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I have an array (arr) of elements, and a function (f) that takes 2 elements and returns a number.

I need a permutation of the array, such that f(arr[i], arr[i+1]) is as little as possible for each i in arr. (and it should loop, ie. it should also minimize f(arr[arr.length - 1], arr[0]))

Also, f works sort of like a distance, so f(a,b) == f(b,a)

I don't need the optimum solution if it's too inefficient, but one that works reasonable well and is fast since I need to calculate them pretty much in realtime (I don't know what to length of arr is, but I think it could be something around 30)

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if you have zero based array, then your looping condition should be f(arr[arr.length - 1 ], arr[0])) right? –  umnik700 Nov 22 '08 at 3:31

4 Answers 4

up vote 6 down vote accepted

What does "such that f(arr[i], arr[i+1]) is as little as possible for each i in arr" mean? Do you want minimize the sum? Do you want to minimize the largest of those? Do you want to minimize f(arr[0],arr[1]) first, then among all solutions that minimize this, pick the one that minimizes f(arr[1],arr[2]), etc., and so on?

If you want to minimize the sum, this is exactly the Traveling Salesman Problem in its full generality (well, "metric TSP", maybe, if your f's indeed form a metric). There are clever optimizations to the naive solution that will give you the exact optimum and run in reasonable time for about n=30; you could use one of those, or one of the heuristics that give you approximations.

If you want to minimize the maximum, it is a simpler problem although still NP-hard: you can do binary search on the answer; for a particular value d, draw edges for pairs which have f(x,y)

If you want to minimize it lexiocographically, it's trivial: pick the pair with the shortest distance and put it as arr[0],arr[1], then pick arr[2] that is closest to arr[1], and so on.

Depending on where your f(,)s are coming from, this might be a much easier problem than TSP; it would be useful for you to mention that as well.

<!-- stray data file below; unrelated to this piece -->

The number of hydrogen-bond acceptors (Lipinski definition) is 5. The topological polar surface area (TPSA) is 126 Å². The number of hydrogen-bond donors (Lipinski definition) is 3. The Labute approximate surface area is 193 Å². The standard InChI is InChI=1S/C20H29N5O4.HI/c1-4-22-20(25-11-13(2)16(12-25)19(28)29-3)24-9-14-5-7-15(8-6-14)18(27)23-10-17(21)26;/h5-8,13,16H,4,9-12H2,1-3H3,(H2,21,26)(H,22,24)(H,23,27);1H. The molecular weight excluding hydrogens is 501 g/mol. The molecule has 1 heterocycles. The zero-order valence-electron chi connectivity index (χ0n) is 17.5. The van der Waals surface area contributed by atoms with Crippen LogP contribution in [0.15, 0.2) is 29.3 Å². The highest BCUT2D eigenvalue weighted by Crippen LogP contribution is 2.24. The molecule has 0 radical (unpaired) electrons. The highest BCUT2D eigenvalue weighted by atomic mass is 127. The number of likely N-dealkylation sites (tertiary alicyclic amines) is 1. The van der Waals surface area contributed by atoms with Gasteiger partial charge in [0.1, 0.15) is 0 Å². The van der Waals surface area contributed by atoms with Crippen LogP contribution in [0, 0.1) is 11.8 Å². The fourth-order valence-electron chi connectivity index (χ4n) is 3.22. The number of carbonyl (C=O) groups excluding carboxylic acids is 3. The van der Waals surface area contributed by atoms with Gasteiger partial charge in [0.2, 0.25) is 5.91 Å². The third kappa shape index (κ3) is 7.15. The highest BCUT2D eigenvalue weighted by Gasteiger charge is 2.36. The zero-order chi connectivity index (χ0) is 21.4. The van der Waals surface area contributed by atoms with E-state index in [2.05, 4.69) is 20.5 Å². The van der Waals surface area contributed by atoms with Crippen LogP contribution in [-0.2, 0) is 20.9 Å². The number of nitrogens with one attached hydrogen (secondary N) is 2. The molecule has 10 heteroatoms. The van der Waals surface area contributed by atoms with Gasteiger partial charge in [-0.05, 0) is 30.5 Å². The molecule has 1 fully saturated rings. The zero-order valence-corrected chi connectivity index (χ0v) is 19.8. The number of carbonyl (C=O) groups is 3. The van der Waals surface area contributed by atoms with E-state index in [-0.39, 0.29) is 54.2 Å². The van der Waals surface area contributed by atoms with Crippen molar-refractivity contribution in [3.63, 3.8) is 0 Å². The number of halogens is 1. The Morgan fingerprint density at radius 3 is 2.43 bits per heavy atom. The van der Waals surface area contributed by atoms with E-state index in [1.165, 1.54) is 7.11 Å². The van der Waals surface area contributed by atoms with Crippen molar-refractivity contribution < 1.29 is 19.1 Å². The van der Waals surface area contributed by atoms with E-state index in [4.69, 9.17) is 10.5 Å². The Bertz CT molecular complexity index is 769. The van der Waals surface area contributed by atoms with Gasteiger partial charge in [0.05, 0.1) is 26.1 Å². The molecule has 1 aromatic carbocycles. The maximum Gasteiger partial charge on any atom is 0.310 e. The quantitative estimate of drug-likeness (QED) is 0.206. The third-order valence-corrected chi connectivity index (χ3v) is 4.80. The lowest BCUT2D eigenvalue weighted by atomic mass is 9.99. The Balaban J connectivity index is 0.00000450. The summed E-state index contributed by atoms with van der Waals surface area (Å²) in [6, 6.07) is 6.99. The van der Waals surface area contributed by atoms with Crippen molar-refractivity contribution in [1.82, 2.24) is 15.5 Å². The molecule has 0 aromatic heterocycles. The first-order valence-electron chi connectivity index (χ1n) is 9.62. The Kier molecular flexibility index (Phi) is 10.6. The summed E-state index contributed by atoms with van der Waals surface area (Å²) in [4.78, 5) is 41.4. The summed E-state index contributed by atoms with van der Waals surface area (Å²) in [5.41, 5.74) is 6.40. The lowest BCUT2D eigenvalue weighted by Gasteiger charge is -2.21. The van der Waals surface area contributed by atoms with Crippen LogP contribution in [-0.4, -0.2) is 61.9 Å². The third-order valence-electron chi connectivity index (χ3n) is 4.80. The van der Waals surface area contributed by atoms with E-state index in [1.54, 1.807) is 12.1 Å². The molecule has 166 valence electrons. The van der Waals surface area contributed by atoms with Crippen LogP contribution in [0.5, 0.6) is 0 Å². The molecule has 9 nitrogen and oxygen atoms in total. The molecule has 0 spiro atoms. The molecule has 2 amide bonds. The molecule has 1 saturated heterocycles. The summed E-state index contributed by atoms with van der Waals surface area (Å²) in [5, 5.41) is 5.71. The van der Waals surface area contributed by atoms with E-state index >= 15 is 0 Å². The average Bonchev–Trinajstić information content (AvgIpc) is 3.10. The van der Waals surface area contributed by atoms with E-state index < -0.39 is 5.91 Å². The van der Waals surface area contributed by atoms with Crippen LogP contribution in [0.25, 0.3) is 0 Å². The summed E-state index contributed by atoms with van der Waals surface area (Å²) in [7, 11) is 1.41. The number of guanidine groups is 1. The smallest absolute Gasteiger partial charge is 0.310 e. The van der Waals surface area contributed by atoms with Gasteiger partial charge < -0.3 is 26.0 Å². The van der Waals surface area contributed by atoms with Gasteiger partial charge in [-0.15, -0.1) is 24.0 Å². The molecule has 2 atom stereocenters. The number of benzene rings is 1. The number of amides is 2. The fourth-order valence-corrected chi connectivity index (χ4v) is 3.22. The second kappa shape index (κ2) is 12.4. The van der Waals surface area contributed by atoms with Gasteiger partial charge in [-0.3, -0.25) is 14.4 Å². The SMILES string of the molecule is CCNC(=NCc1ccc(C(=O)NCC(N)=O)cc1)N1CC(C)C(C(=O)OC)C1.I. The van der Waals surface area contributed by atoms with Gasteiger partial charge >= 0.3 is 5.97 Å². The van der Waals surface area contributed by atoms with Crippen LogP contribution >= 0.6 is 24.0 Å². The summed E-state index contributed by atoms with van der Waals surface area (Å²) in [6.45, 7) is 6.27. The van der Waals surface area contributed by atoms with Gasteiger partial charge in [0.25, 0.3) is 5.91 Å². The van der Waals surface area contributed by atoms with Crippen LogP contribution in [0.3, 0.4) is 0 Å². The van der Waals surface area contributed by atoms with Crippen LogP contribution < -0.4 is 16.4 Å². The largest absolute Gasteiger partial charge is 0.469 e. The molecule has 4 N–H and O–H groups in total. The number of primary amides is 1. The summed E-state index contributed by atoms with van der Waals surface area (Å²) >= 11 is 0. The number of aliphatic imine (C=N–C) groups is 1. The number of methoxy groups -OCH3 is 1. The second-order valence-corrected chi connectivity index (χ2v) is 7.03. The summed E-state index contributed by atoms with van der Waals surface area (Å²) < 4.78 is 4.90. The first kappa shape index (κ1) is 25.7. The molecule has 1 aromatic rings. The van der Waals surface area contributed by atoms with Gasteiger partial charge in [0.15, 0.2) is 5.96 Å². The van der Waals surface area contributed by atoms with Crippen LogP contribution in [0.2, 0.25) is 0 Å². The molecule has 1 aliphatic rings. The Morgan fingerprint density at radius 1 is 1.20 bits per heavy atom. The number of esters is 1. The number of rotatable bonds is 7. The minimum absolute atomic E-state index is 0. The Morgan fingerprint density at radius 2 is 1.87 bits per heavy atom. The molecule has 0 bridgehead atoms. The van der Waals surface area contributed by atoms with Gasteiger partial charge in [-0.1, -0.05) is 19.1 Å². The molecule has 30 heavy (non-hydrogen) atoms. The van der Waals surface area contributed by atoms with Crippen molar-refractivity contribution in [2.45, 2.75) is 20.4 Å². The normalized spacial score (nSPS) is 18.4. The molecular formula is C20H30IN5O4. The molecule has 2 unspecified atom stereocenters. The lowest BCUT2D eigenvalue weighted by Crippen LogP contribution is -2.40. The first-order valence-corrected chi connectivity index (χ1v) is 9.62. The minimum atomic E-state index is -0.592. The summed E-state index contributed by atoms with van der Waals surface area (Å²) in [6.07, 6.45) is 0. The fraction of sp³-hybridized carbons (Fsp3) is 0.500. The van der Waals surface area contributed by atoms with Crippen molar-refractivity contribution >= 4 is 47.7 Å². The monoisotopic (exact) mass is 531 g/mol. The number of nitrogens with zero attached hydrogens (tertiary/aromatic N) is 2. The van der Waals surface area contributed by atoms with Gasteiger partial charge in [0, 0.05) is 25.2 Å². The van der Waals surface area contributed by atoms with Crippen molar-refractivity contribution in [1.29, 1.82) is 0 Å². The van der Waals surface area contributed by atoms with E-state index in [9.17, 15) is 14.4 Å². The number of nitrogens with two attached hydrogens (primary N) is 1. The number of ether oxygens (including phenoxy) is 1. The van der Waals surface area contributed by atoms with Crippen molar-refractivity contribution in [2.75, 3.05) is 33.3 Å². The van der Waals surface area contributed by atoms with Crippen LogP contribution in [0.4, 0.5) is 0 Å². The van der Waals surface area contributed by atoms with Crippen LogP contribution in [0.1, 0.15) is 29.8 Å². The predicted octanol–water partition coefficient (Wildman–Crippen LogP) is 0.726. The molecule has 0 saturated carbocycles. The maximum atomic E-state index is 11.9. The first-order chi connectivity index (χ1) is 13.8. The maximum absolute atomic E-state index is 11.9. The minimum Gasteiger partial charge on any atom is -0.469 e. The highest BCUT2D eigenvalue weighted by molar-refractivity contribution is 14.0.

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You're not entirely clear what you're optimizing - the sum of the f(a[i],a[i+1]) values, the max of them, or something else?

In any event, with your speed limitations, greedy is probably your best bet - pick an element to make a[0] (it doesn't matter which due to the wraparound), then choose each successive element a[i+1] to be the one that minimizes f(a[i],a[i+1]).

That's going to be O(n^2), but with 30 items, unless this is in an inner loop or something that will be fine. If your f() really is associative and commutative, then you might be able to do it in O(n log n). Clearly no faster by reduction to sorting.

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I don't think the problem is well-defined in this form:

Let's instead define n fcns g_i : Perms -> Reals

g_i(p) = f(a^p[i], a^p[i+1]), and wrap around when i+1 > n

To say you want to minimize f over all permutations really implies you can pick a value of i and minimize *g_i* over all permutations, but for any p which minimizes *g_i*, a related but different permatation minimizes *g_j* (just conjugate the permutation). So therefore it makes no sense to speak minimizing f over permutations for each i.

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Unless we know something more about the structure of f(x,y) this is an NP-hard problem. Given a graph G and any vertices x,y let f(x,y) be 1 if there is no edge and 0 if there is an edge. What the problem asks is an ordering of the vertices so that the maximum f(arr[i],arr[i+1]) value is minimized. Since for this function it can only be 0 or 1, returning a 0 is equivalent to finding a Hamiltonian path in G and 1 is saying that no such path exists.

The function would have to have some sort of structure that disallows this example for it to be tractable.

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